Gissing came to terms with the demands of Grub Street, turning out book after book: 22 novels and other works, written with a grim sense of industrial production appropriate to the age. He thought of himself as an artist, spoke of art, yet lived like a clerk, but without the security. He would go weeks without any friendly human contact, speaking only to his landlady's servant. He went indefinite periods without sexual contact, not least because he only desired women either so far below him - he had a strange obsession with prostitutes - that they would, like Nell, ruin him, or so far above him that they would disdain him.

He was perhaps the Victorian prose version of Schiller's "sentimental poet": never at home in his native society, always in tension with the world. Above all, sensing that he could never belong - never be somebody - he longed for just enough money to live in the country and contemplate. "Two men sitting in front of a fire, smoking their pipes and discussing the classics, is Gissing's model of happiness," writes Delany, but Gissing could never attain it. He wanted to gain a Comtean scientific detachment from the world, to know the secrets of the universe. Instead, he found himself living with Nell, and there was, he said, nothing in Comte that could help him deal with her.

Gissing may not be much read now, except for New Grub Street, but he left his mark on British socialism. Orwell thought him the greatest of English novelists, though perhaps only with his socially active mind; it is hard not to see Gissing as the model for Gordon Comstock in Keep the Aspidistra Flying, which tells a less laudatory tale of the sacrifice of life to an ideal of Art.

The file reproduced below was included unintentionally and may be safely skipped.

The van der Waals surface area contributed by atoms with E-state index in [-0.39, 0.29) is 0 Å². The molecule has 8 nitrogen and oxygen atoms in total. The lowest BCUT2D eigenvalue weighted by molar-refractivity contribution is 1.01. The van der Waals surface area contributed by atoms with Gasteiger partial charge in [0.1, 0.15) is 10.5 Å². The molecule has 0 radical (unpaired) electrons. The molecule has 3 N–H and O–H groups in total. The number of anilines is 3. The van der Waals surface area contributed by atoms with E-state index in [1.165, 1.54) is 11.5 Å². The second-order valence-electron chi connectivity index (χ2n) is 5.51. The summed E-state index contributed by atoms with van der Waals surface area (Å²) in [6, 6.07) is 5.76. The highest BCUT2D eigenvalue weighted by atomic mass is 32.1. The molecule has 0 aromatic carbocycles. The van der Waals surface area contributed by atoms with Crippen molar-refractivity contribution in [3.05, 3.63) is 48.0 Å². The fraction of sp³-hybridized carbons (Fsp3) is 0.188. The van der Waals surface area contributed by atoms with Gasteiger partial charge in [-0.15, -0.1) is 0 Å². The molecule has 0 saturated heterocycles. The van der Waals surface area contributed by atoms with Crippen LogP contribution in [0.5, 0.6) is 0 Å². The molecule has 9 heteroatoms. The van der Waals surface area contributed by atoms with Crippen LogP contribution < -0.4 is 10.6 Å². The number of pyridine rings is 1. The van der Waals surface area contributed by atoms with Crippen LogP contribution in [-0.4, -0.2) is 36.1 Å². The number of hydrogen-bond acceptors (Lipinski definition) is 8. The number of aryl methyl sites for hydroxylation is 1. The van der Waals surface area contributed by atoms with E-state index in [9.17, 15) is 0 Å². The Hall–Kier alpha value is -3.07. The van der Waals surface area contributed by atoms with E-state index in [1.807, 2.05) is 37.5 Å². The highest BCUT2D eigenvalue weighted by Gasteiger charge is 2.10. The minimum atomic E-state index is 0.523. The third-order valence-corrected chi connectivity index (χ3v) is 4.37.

Gissing's social conscience was in part formed by ghastly Victorianisms, by the terrible Pre-Raphaelite Brotherhood and the awful William Morris with his fake "mediaevalism" and the unspeakable Comte with his "positivist" optimism. He never particularly liked the masses; certainly not when they were carousing or rioting at their vulgar pleasures. Above all, he yearned to refine them but realised it wasn't on. Hence, perhaps, his experiments, literary and real, with prostitutes. But Delany quotes H G Wells, who knew a thing or two about women: "Poor Gissing. He thought there was a difference between a woman and a lady. There isn't, you know, there isn't."